Publication Date

Spring 4-2023


College of Arts and Sciences




Unique Factorization, Factorization, Quadratic Fields, Proof, Gauss, Class Number Problem


Algebra | Number Theory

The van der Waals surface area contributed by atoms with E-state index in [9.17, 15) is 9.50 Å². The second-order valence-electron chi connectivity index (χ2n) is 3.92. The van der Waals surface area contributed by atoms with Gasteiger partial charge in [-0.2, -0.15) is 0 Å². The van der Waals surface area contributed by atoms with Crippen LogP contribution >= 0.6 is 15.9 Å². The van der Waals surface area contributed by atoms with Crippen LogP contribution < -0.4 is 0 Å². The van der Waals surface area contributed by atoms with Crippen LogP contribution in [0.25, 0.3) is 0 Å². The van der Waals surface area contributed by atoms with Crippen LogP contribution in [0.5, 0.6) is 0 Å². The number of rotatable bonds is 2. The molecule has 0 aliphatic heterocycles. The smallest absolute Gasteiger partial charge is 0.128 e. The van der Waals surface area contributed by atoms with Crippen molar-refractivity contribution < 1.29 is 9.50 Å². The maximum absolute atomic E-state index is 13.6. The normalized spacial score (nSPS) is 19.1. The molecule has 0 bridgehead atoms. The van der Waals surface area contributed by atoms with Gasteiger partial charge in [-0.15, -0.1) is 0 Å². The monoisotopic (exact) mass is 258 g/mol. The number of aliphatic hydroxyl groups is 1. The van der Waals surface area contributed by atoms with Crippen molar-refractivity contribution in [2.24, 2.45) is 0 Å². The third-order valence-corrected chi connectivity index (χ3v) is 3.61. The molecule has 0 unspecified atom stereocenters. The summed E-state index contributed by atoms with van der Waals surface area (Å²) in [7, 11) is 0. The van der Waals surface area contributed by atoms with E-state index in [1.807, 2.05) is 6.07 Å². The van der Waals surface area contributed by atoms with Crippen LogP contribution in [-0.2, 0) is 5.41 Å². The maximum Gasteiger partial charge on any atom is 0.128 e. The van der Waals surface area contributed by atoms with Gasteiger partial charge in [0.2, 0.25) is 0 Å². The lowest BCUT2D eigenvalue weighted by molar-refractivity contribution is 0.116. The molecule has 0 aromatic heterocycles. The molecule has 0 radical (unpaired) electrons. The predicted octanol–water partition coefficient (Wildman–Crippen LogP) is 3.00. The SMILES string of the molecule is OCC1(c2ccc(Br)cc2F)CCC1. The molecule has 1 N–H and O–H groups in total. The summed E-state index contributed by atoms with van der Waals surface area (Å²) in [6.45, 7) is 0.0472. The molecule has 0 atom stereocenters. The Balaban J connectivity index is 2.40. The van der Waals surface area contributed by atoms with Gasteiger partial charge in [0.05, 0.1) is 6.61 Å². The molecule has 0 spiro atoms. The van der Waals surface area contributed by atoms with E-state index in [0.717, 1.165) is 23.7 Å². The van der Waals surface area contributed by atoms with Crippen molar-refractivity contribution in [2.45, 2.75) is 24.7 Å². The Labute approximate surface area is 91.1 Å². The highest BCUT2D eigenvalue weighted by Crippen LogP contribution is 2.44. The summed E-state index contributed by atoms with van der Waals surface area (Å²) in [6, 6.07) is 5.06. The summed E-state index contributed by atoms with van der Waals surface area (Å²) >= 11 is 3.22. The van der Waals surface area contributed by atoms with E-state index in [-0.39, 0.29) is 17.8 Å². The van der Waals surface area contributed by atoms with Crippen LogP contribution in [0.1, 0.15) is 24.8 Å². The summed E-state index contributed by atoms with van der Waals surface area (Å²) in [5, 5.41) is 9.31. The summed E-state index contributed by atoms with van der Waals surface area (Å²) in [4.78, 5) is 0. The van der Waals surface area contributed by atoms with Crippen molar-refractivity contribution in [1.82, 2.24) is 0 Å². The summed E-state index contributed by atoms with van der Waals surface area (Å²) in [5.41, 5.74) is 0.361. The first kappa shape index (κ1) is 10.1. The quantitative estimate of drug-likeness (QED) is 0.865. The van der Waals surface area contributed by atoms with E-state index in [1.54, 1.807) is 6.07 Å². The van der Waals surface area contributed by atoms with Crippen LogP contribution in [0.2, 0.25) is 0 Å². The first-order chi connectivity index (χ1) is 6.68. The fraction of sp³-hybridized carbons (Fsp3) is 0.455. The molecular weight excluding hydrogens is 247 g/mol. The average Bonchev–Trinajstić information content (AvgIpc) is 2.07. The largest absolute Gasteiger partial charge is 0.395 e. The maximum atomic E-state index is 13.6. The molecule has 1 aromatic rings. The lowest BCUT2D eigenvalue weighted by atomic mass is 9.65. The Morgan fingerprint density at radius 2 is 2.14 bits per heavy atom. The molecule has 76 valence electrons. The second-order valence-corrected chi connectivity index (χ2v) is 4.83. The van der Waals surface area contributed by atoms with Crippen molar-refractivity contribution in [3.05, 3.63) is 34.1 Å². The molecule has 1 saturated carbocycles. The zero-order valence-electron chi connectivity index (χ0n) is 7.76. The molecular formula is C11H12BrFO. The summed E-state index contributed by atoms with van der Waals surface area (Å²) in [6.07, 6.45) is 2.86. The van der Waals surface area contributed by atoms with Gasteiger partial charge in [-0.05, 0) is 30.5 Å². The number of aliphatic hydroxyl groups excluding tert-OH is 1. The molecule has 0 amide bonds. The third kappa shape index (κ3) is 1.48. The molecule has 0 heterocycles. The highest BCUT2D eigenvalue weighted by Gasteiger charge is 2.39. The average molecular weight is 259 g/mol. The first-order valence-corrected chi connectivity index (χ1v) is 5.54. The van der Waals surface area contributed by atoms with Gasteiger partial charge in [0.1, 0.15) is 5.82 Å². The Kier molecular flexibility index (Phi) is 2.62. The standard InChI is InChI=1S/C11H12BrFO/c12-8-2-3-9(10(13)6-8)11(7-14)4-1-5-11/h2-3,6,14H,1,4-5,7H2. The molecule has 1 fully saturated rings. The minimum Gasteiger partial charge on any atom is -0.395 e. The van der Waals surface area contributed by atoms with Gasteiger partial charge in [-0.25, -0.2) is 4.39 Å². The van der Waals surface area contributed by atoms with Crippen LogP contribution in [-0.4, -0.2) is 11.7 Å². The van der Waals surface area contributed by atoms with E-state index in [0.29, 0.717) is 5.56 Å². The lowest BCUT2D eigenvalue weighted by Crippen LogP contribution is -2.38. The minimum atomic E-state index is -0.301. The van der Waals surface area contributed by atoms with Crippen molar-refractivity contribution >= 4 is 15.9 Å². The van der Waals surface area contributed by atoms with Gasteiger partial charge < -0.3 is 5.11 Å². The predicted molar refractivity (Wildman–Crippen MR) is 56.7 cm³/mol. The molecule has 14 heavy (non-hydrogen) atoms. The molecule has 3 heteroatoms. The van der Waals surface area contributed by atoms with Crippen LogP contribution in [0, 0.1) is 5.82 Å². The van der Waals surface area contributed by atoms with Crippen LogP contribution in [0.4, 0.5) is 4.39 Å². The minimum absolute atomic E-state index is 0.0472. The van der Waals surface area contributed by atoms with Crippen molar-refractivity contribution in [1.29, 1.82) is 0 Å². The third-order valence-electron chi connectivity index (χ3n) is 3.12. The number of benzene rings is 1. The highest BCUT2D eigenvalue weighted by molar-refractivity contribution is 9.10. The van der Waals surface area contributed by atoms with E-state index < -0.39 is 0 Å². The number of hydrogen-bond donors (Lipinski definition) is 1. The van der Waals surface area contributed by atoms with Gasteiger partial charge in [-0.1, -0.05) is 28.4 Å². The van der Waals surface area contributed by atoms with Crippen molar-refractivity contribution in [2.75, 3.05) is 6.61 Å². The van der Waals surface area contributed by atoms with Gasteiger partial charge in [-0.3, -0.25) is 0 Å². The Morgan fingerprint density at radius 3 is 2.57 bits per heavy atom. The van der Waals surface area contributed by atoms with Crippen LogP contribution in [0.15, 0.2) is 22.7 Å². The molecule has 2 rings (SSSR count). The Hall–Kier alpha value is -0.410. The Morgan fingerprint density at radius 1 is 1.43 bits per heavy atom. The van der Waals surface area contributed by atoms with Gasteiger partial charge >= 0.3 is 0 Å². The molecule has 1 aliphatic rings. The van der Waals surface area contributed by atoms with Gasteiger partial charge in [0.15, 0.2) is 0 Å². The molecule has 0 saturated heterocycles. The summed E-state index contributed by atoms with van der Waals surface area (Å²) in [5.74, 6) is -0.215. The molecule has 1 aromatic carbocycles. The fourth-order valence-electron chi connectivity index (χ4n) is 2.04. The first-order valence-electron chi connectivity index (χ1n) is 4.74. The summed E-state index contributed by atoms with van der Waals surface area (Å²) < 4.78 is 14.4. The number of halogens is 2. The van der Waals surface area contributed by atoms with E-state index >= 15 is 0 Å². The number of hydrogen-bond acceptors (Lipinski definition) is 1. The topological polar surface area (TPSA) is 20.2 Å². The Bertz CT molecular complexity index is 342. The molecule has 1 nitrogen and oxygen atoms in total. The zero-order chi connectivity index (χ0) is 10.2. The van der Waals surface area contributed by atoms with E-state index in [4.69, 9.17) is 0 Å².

It is a well-known property of the integers, that given any nonzero aZ, where a is not a unit, we are able to write a as a unique product of prime numbers. This is because the Fundamental Theorem of Arithmetic (FTA) holds in the integers and guarantees (1) that such a factorization exists, and (2) that it is unique. As we look at other domains, however, specifically those of the form O(√D) = {a + bD | a, bZ, D a negative, squarefree integer}, we find that the FTA does not always hold. For example, in the domain O(√−5), 6 = 2 · 3 and 6 = (1 + √−5)(1 − √−5) are two valid factorizations of 6, with 2, 3, (1 + √−5), (1 − √−5) all irreducible elements in O(√−5). This paper discusses the history and development of the problem of discerning which fields of the form O(√D) are unique factorization domains (UFDs) and concludes by constructing a method of proving unique factorization in some domain using results concerning Euclidean domains and principal ideal domains.